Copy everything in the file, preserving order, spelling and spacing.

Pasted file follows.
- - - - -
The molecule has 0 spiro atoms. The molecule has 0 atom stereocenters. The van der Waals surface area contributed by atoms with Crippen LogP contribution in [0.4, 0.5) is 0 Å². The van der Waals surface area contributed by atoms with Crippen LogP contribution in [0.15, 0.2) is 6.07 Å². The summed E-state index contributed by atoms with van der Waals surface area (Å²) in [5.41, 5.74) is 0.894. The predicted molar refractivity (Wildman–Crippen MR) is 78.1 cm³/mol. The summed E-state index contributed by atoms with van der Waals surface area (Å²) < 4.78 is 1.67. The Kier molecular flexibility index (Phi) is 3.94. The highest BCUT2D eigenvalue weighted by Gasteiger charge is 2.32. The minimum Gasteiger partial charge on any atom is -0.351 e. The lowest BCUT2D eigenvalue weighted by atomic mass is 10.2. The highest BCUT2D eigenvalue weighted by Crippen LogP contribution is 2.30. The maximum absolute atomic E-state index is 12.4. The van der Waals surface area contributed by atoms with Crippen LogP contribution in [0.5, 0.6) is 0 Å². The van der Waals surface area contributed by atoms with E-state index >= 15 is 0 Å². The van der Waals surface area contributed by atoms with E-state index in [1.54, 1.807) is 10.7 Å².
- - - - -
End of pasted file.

The molecule has 0 spiro atoms. The molecule has 0 atom stereocenters. The van der Waals surface area contributed by atoms with Crippen LogP contribution in [0.4, 0.5) is 0 Å². The van der Waals surface area contributed by atoms with Crippen LogP contribution in [0.15, 0.2) is 6.07 Å². The summed E-state index contributed by atoms with van der Waals surface area (Å²) in [5.41, 5.74) is 0.894. The predicted molar refractivity (Wildman–Crippen MR) is 78.1 cm³/mol. The summed E-state index contributed by atoms with van der Waals surface area (Å²) < 4.78 is 1.67. The Kier molecular flexibility index (Phi) is 3.94. The highest BCUT2D eigenvalue weighted by Gasteiger charge is 2.32. The minimum Gasteiger partial charge on any atom is -0.351 e. The lowest BCUT2D eigenvalue weighted by atomic mass is 10.2. The highest BCUT2D eigenvalue weighted by Crippen LogP contribution is 2.30. The maximum absolute atomic E-state index is 12.4. The van der Waals surface area contributed by atoms with Crippen LogP contribution in [0.5, 0.6) is 0 Å². The van der Waals surface area contributed by atoms with E-state index >= 15 is 0 Å². The van der Waals surface area contributed by atoms with E-state index in [1.54, 1.807) is 10.7 Å².